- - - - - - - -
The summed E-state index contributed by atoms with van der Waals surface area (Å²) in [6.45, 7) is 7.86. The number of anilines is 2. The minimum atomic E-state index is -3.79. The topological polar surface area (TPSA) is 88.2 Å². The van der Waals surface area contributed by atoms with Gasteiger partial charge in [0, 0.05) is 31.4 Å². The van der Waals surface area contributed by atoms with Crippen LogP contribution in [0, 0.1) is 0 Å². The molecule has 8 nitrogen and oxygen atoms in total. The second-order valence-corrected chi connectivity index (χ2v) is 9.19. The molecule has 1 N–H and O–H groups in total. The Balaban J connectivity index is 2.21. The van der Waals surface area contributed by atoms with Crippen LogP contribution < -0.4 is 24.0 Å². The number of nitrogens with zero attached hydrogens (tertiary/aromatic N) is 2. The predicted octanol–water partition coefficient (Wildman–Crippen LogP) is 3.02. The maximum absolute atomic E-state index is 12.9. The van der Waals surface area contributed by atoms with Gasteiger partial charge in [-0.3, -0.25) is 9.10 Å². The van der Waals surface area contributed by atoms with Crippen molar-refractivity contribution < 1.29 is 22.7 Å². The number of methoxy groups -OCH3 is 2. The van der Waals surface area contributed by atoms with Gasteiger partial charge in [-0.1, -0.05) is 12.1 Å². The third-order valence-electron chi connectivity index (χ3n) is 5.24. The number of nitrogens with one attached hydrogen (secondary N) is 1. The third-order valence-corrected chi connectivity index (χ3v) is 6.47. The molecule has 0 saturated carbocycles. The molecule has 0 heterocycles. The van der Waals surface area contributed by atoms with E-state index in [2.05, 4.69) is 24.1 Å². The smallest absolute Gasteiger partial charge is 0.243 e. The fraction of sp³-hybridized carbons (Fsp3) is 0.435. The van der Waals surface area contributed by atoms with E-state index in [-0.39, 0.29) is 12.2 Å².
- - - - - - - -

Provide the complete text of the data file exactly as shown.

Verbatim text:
The summed E-state index contributed by atoms with van der Waals surface area (Å²) in [6.45, 7) is 7.86. The number of anilines is 2. The minimum atomic E-state index is -3.79. The topological polar surface area (TPSA) is 88.2 Å². The van der Waals surface area contributed by atoms with Gasteiger partial charge in [0, 0.05) is 31.4 Å². The van der Waals surface area contributed by atoms with Crippen LogP contribution in [0, 0.1) is 0 Å². The molecule has 8 nitrogen and oxygen atoms in total. The second-order valence-corrected chi connectivity index (χ2v) is 9.19. The molecule has 1 N–H and O–H groups in total. The Balaban J connectivity index is 2.21. The van der Waals surface area contributed by atoms with Crippen LogP contribution < -0.4 is 24.0 Å². The number of nitrogens with zero attached hydrogens (tertiary/aromatic N) is 2. The predicted octanol–water partition coefficient (Wildman–Crippen LogP) is 3.02. The maximum absolute atomic E-state index is 12.9. The van der Waals surface area contributed by atoms with Gasteiger partial charge in [-0.3, -0.25) is 9.10 Å². The van der Waals surface area contributed by atoms with Crippen molar-refractivity contribution < 1.29 is 22.7 Å². The number of methoxy groups -OCH3 is 2. The van der Waals surface area contributed by atoms with Gasteiger partial charge in [-0.1, -0.05) is 12.1 Å². The third-order valence-electron chi connectivity index (χ3n) is 5.24. The number of nitrogens with one attached hydrogen (secondary N) is 1. The third-order valence-corrected chi connectivity index (χ3v) is 6.47. The molecule has 0 saturated carbocycles. The molecule has 0 heterocycles. The van der Waals surface area contributed by atoms with E-state index in [2.05, 4.69) is 24.1 Å². The smallest absolute Gasteiger partial charge is 0.243 e. The fraction of sp³-hybridized carbons (Fsp3) is 0.435. The van der Waals surface area contributed by atoms with E-state index in [-0.39, 0.29) is 12.2 Å².